Rowan commissioners to get recommendation for handguns on county property
Recommendations include 2-year timeline
By Scott Jenkins
Rowan County commissioners will hear a recommendation Monday on allowing handgun owners with concealed-carry permits to take their weapons onto county property, where those handguns are currently banned.
Commissioners meet at 6 p.m. on the second floor of the county government building, 130 W. Innes St.
The Rowan County Planning Board voted 8-1 in July to recommend an amendment to county ordinances that would make the change.
The amendment is meant to bring the county into compliance with North Carolina law written to ensure uniform rules across the state for concealed-carry permit holders. The law allows those permit holders to take their guns into parks and other recreational facilities.
But it’s less clear on local government buildings, saying boards can “adopt an ordinance to permit the posting of a prohibition against carrying a concealed handgun ... on local government buildings and their appurtenant premises.”
That ambiguity prompted concerns from county department heads who pointed out that not only would the general public be allowed to carry guns, but so would employees.
Among the questions the department heads asked: What about the Department of Social Services, where employees often deal with abusive parents. And what happens when an employee carrying a handgun has to be fired?
“We’re not necessarily against this, but we want — in an overabundance of caution — to be prepared,” Planning Director Ed Muire said at the Planning Board meeting in July. “It’s not to prevent this from happening. It’s anticipating the worst-case scenario.”
A committee including Muire, Sheriff Kevin Auten and Social Services Director Donna Fayko along with two other department heads and County Manager Gary Page recommended a two-year timeline that would immediately allow concealed-carry in parks but delay it for other properties while safety and liability concerns were addressed.
Among their recommendations were hiring a law firm with expertise in personnel and firearms concerns to develop a policy and advise on liability concerns, and to delay allowing guns in county buildings until that’s accomplished. They also recommended training in workplace violence, self-defense and threat recognition, as well as giving supervisors the option of having law enforcement present for disciplinary hearings and firings.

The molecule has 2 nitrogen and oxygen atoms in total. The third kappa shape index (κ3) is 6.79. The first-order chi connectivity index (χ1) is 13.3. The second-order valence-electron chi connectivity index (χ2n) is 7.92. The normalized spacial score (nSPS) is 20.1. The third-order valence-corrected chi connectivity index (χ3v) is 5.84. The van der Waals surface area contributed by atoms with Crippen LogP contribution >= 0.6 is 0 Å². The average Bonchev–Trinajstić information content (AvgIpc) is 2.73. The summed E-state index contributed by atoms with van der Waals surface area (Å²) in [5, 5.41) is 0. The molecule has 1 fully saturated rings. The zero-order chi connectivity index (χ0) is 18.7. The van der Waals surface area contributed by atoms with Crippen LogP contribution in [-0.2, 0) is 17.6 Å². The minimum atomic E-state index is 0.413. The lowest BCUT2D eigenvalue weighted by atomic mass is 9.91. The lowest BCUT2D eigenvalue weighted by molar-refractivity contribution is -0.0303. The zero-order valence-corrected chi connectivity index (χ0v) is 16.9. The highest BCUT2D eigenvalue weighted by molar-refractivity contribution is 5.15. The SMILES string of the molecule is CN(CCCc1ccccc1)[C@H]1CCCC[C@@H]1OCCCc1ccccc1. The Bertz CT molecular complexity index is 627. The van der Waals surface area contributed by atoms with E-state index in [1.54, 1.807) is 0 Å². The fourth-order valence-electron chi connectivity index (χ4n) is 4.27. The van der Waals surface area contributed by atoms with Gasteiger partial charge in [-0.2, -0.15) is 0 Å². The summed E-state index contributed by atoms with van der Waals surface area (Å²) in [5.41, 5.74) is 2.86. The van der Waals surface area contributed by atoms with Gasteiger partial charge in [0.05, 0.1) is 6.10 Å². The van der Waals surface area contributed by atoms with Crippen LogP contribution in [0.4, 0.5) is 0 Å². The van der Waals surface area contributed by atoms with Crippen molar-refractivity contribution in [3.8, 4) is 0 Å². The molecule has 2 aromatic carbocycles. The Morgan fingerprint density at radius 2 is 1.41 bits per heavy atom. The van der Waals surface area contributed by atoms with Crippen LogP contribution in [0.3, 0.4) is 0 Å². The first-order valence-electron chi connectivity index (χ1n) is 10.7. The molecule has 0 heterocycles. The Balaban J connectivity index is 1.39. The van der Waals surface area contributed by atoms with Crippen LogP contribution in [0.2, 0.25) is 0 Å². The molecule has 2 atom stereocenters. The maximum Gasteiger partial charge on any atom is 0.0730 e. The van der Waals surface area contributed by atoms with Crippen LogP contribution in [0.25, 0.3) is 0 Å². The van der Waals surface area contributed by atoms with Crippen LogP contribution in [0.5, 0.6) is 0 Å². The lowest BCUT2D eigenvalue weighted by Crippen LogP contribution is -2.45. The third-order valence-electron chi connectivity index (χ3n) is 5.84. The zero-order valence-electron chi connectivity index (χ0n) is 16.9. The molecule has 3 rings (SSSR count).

And they recommended installing metal detectors at all county-owned buildings and having law enforcement stationed at them.
The Planning Board voted 9-0 to oppose that plan, but agreed to forward it on to commissioners.
The planning staff recommends the board set a public hearing on the proposed text amendment.
In other business, commissioners:
• Are scheduled to discuss a request by Tsunami Development Literacy Program for space in the former Salisbury Mall. The nonprofit group asked the board at its Aug. 4 meeting for space to start an after school program and set up a computer lab for children who may not have access to computers at home.
• Will consider awarding a bid to renovate about 1,600 square feet at the former mall, now called West End Plaza, to house the county’s Veteran Services Office.
• Consider a consent agenda that includes a proclamation supporting RumbleQuake, a planned Nov. 8 motorcycle parade to honor veterans; a request to host a dinner honoring veterans in the former JC Penney at West End Plaza; two proposed lease amendments at West End Plaza; and a resolution opposing federal practices that encourage illegal immigration, including that of children.
• Enter closed session to discuss an economic development issue.